Have a look at our Success Story to see how we achieved ISO 27001 certification using only our own products and you can also view our Recorded Webinars collection, which cover best practice and ideas for improvement.

You can also learn more about the Bowtie methodology – the visual diagram inherent in the Ideagen Gael Risk product – from the side banner.

Professional Services

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Risk Implementation Professional Services

Establishing risk management processes and a risk culture within your organization helps to create greater resilience. Strong risk management processes and understanding helps your organization capitalize on opportunity, drive business success through delivering objectives and, in doing so, increase stakeholder value.

Our professional services can help deliver successful risk management. Through our consultants and our global partner network, our consultancy ranges in scope from simply providing a software solution through to full facilitation and project management to deliver robust risk management across an organization. We will jointly assess how effective your organization’s current risk management processes are – as well as the level of understanding of risk management within your business. You, working with our team, can determine the status of your risk management, how effective your processes currently are and highlight areas of improvement that we can help with.

Over the last 20 years, our professional services organization has delivered many projects, and our global partner network is professionally trained to provide exceptional levels of customer service and support. This ensures we are well placed to offer international customers a level of service that is second to none.

Our consultants and partner network will be as active in your project delivery as you determine – which could simply be staged progress reviews through to a complete project management and successful conclusion. Initial and strategic reviews with our professional services organization helps to determine the scope of your risk management project, entering consultation to gauge your current risk management situation and reviewing your current level of understanding and consistency to provide a clear picture of what can be achieved. Deliverables and key milestones are identified and highlighted, taking into account resources and constraints along the way.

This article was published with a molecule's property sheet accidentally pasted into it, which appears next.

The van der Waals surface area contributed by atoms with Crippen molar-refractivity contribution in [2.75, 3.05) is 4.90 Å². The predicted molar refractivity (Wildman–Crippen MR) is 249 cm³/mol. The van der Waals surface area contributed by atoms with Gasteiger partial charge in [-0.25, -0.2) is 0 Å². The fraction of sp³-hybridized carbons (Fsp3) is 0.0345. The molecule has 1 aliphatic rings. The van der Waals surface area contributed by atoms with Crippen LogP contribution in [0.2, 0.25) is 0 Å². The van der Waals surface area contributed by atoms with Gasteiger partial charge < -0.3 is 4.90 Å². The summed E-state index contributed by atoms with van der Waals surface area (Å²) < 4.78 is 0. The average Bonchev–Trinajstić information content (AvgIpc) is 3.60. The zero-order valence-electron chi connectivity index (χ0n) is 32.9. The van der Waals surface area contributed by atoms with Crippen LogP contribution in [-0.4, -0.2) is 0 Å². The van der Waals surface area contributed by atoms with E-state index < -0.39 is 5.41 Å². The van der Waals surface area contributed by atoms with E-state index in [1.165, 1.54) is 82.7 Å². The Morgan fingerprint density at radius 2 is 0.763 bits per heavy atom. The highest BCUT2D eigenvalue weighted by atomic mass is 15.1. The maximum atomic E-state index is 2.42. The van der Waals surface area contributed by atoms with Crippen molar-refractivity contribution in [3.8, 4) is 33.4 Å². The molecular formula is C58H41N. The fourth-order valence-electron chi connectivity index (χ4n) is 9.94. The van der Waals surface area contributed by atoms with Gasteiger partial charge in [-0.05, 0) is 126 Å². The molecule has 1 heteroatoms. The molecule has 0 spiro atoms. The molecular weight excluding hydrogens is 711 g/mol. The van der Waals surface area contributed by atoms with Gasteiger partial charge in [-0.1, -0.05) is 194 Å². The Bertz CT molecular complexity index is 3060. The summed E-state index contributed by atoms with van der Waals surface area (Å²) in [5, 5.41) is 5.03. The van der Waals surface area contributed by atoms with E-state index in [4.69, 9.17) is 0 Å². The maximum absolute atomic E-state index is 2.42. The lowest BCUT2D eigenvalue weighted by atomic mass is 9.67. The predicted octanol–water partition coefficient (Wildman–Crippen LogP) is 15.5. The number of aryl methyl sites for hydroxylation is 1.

Q-Pulse Integration

Sextant Readings Solutions - Solutions

Q-Pulse Integration

Ideagen Gael Risk’s ability to integrate with Q-Pulse enables operational data held across the organization to be directly associated with:

  • Building confidence in the knowledge that your risk management system is effective.
  • Providing early warning indicators based on your risk management requirements and making the right preventive decisions before it is too late.
  • Linking Ideagen Gael Risk to Q-Pulse documents, assets, incidents and non-conformances to provide the information you need to assess your system.
  • Linking Ideagen Gael Risk to other operational systems that mitigate risk in your organization.

For example, when reviewing a risk control linked to a Q-Pulse procedure, Ideagen Gael Risk provides you with a summary that highlights key information such as:

  • Number of non-conformances
  • Last review date
  • Last audit date
  • How often updated
  • Number of people trained on this procedure

Sextant Readings Solutions - Integration with Docs

This is key information that is vital to support any type of review.

Ideagen Gael Risk is an integrated solution providing comprehensive risk assessment, treatment and management across the whole organization.